windows. That stairwell made me claustrophobic.

A man stood up behind the counter, as though he'd been crouched there,
waiting. He did not seem to know Jean-Pierre. I told him in French that I'd
like a room, and asked the price. Before he could answer, Jean-Pierre jumped
in, speaking to him in the local language. The man answered him briefly,
almost curtly.

"Please, the cost is 4,000 CFA [francs]," he told me. The price, roughly $13, was
exactly what the guidebook said. Expensive for a third world country, but I
was prepared to splurge my first night. He reached under the bar and got a
key and a form to fill out. I was ready to drop.

"Can I put my things in my room?" I asked. "I'll be back in a minute."

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"Please," the man at the desk said. Jean-Pierre accompanied me down a short,
unlit hallway.

"See," he said proudly. "I get you a good price."

I said nothing. I dumped my things, locked the room and headed back to the
desk. I had two things on my mind: shower and laundry. I was coming direct
from Morocco, and all my clothes were stuffed in my backpack in fetid lumps.

I paid the man at the desk, whose name was Adjin, thanked Jean-Pierre and
turned toward my room.

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"Excuse," said Jean-Pierre, "you have forgotten my commission."

"Jean-Pierre," I said, "you told me the hotel paid the commission."

"No! You paid the special, low price. Then you pay me commission. I got
you a good price."

I turned to Adjin.

"Did you give me a special price?" I asked him.

Adjin frowned, and Jean-Pierre burst into a string of words. Adjin ignored
him.

"You paid the regular price," he told me.

"You see," I said to Jean-Pierre, "I don't owe you anything."

"But I have helped you to get here!"

I handed him 300 CFA. "Goodbye," I said.

"Uh!" He made a high-pitched sound of disbelief.

"Jean-Pierre, I'm tired. You said you didn't want anything from me. That is
enough."

I refused to feel guilty about the pained, vexed look in his eyes. I didn't
owe him anything. I went to my room and shut the door and locked it. It was
a basic room: a bed with a mosquito net hanging above it, suspended from the
ceiling by a rope and a wooden ring; a wooden ceiling fan; a chair. But the
bathroom had a shower with running water, albeit cold. That was more than
I'd had in a month. I showered, lay down on my bed and slept.

When I came out, in the late afternoon, I asked Adjin if he knew of a place
where I could do my laundry. I'd spent the last month digging around in the
dirt, volunteering in a public park in an ugly Moroccan city called Kenitra,
and my light-colored cotton clothes were covered with ground-in dust. I'd
scrubbed and scraped at them, but it had done nothing to lighten the dingy
gray. I figured that in Abidjan, which the guidebook called the "gleaming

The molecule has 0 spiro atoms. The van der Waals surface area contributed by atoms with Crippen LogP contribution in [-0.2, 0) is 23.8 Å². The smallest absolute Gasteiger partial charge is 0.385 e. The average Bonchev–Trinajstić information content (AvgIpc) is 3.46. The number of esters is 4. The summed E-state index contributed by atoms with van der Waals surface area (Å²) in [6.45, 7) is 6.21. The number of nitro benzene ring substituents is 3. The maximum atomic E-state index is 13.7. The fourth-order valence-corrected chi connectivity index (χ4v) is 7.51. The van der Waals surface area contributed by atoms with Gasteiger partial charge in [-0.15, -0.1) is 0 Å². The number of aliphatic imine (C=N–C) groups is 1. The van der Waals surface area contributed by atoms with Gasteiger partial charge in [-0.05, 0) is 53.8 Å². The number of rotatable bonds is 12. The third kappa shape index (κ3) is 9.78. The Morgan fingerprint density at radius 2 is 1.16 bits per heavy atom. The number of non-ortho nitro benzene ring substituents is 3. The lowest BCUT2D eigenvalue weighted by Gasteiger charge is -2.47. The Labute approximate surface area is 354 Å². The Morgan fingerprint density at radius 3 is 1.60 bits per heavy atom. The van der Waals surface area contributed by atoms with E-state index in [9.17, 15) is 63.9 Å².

high-rise capital" of the Ivory Coast, I'd treat myself to a washing machine.

Adjin told me there was a woman connected with the hotel who would take my
laundry and do it for me.

"How much will it cost?" I asked him.

"Let me see the items."

I brought out my laundry bag.

"It's not so much," I said. "A skirt, a shirt, a pair of pants ..." I pulled
the pieces out one by one. "And a bunch of little stuff." I waved my hand
toward the underwear and socks at the bottom of the bag.

Adjin looked the items over, then said, "It will cost you 500 CFA."

"Great," I said. "Shall I leave them with you?"

"Yes, she will come for them. You will have them later this evening."

"OK, great, because I may move to a different hotel tomorrow."

I decided to go downtown and look for a bank. As I walked across the bridge
I looked down and saw a man standing on the stony riverbank, peeing into the
river. I decided to leave for Ghana as soon as possible.

I walked among the rectangular high-rises, none of which gleamed. The air was
heavy and damp with heat. Raw sewage ran down the sides of the streets. Next
to it, women sat stirring large metal pots of pale mush over charcoal burners,
or roasting skewers of gristly meat. They grabbed at my arm as I went by, or
called out to me in French, "Viens, viens." Come.

I didn't want to come. I didn't want to touch their filthy food, let alone
eat it. I wanted to go home. But that was a place and a person to which I
was never going back.

If you wanted service in the bank, you had to be assertive. Crowds of
Africans and foreigners roiled around the windows with no semblance of a line.
After standing half an hour in their midst with no visible progress toward the
tellers, I realized you had to push. As I braced my body against the human
mass, a tall, handsome man next to me said in Italian-accented English, "Now
you get the idea."

His name was Alberto, and when we left the bank, he gave me the name of the
hotel where he was staying with two friends. He also offered me a ride to
Accra, the capital of Ghana.

"Don't take the bus," he said. "Oh! The buses are horrible. Filthy and
crowded. And always breaking down." They were leaving the next day.

I'd thought to take public transportation and meet locals, but there'd be